Lady of Ashes is the first in a historical mystery series featuring Violet Morgan, an undertaker in Victorian London. I found myself drawn into Violet’s world from the first pages, and the story held my interest to the end, despite the fact that this isn’t a straightforward mystery.
We know early on there has been a murder as the prologue contains a brief diary confession. But the book immediately shifts to Violet’s home and work lives. Excerpts from the diary appear throughout the book, reminding us about the murderer, long before Violet—or anyone else—has a suspicion that a murder has occurred.
Violet and her husband Graham run Morgan Undertaking. Violet’s marriage was initially “glorious,” but has deteriorated over seven years. Graham has become morose and nearly overwhelmed with hatred for the United States. Graham’s obsession leads him into an illegal, mysterious business with his seafaring brother, a business he attempts to hide from Violet. But this is only one of Violet’s issues with Graham.
Graham has turned into a social climber, and when he’s not ignoring Violet and their business, he’s criticizing her lack of household management skills. This definitely isn’t a light book, but I found the short excerpts from Mrs. Beeton’s Book of Household Management rather amusing. A recent gift from Graham to Violet, the book emphasizes important household details for the Victorian wife.
Violet has no interest in anything related to the house, and spends more and more of her time with the undertaking business. Her work introduces her to a variety of interesting characters including a mute young girl she takes home over Graham’s protests.
The book is impeccably researched and dense with details about the characters, their lives, and the news of the times. From descriptions of Violet’s clothes, to the appearance of buildings, to the odd smells coming from her basement, Ms. Trent brings Violet’s world to life. While I can be rather squeamish, I found the details about the Victorian undertaking business fascinating.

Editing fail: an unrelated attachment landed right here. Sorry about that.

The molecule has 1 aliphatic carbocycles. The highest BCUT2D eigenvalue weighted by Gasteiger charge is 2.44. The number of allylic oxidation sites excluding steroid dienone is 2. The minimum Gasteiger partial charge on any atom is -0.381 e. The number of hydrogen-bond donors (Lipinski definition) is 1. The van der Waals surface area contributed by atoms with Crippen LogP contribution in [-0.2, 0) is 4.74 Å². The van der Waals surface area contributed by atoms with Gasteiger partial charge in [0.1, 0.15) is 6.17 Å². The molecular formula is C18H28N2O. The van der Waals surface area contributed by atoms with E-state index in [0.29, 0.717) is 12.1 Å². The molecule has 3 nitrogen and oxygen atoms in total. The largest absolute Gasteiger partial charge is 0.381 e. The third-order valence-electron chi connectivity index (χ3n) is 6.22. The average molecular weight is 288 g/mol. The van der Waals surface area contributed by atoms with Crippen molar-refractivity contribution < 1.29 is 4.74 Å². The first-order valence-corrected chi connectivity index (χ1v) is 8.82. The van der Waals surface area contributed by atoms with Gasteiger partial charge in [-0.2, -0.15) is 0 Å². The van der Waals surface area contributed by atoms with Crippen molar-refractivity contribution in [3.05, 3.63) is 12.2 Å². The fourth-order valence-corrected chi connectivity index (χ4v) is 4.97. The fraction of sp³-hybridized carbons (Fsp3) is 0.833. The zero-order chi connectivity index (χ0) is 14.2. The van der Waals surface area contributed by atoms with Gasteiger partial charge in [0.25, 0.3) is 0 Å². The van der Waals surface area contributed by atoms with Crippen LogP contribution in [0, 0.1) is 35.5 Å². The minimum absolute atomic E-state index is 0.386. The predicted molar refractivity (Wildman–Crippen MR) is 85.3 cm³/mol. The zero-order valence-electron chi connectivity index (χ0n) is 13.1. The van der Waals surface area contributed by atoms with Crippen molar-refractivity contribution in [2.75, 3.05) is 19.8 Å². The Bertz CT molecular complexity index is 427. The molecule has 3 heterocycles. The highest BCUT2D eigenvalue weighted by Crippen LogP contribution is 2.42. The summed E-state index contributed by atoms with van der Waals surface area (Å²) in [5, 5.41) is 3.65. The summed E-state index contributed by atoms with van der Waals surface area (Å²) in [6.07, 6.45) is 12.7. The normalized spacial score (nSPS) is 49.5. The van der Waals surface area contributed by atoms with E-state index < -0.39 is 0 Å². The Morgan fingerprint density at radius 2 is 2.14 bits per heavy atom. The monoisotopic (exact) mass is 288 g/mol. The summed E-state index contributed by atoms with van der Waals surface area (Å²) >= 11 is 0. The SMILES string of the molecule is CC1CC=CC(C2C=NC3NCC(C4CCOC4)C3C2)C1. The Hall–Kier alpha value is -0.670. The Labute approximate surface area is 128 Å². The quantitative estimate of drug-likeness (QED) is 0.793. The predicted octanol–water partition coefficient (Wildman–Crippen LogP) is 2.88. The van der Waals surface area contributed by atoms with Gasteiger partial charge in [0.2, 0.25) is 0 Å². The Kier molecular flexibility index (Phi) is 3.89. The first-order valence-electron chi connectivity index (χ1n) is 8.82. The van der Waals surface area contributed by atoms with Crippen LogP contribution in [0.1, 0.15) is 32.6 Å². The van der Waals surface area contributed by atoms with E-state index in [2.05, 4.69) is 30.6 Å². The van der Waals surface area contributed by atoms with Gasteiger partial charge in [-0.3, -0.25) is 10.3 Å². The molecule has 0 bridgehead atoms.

The author successfully weaves Violet’s story with real historical events and figures. Graham’s illegal involvement with the U.S. Civil War leads to portions of the book being told from the point of view of Charles Francis Adams, recently appointed as Minister Plenipotentiary to the Court of St. James by President Lincoln. Violet’s accidental meeting with Prince Albert leads her into the sphere of Queen Victoria.
A lot happens to Violet over the course of the book, but it makes sense as the book takes place over an extended period of time, from May of 1861 to September of 1865.
If you prefer mysteries that focus solely on the solution to a murder or murders, this may not be for you. But if you like a mystery rich in historical details, and with a lead character with a complex life, then I can highly recommend this book. How much did I like this? When I was about one-third of the way through I sent an email to Robin Agnew and asked if she had the second in the series at Aunt Agatha’s. I’m reading it now, and look forward to picking up the third book once I finish. (Guest reviewer Linda Kimmel, customer, book club member, and friend)